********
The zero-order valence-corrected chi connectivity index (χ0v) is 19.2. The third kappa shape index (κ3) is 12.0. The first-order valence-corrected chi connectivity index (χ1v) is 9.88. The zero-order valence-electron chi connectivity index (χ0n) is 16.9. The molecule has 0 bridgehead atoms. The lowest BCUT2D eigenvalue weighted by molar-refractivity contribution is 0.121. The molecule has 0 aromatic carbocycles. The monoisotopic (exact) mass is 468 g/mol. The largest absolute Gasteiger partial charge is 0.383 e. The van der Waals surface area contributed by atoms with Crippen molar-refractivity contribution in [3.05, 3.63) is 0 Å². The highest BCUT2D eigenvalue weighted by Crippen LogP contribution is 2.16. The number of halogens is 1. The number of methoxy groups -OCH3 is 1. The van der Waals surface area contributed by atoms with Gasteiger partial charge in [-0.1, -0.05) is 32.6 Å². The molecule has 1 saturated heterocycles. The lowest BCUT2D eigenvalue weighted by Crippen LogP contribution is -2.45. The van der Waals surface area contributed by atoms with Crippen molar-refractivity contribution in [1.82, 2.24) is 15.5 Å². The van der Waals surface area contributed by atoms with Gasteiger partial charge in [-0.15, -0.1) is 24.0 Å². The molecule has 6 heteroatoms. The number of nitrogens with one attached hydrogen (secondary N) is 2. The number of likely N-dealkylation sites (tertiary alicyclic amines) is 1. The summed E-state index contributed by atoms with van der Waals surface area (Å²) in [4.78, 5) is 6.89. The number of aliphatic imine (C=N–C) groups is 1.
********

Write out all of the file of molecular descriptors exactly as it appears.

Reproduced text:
The zero-order valence-corrected chi connectivity index (χ0v) is 19.2. The third kappa shape index (κ3) is 12.0. The first-order valence-corrected chi connectivity index (χ1v) is 9.88. The zero-order valence-electron chi connectivity index (χ0n) is 16.9. The molecule has 0 bridgehead atoms. The lowest BCUT2D eigenvalue weighted by molar-refractivity contribution is 0.121. The molecule has 0 aromatic carbocycles. The monoisotopic (exact) mass is 468 g/mol. The largest absolute Gasteiger partial charge is 0.383 e. The van der Waals surface area contributed by atoms with Crippen molar-refractivity contribution in [3.05, 3.63) is 0 Å². The highest BCUT2D eigenvalue weighted by Crippen LogP contribution is 2.16. The number of halogens is 1. The number of methoxy groups -OCH3 is 1. The van der Waals surface area contributed by atoms with Gasteiger partial charge in [-0.1, -0.05) is 32.6 Å². The molecule has 1 saturated heterocycles. The lowest BCUT2D eigenvalue weighted by Crippen LogP contribution is -2.45. The van der Waals surface area contributed by atoms with Crippen molar-refractivity contribution in [1.82, 2.24) is 15.5 Å². The van der Waals surface area contributed by atoms with Gasteiger partial charge in [-0.15, -0.1) is 24.0 Å². The molecule has 6 heteroatoms. The number of nitrogens with one attached hydrogen (secondary N) is 2. The number of likely N-dealkylation sites (tertiary alicyclic amines) is 1. The summed E-state index contributed by atoms with van der Waals surface area (Å²) in [4.78, 5) is 6.89. The number of aliphatic imine (C=N–C) groups is 1.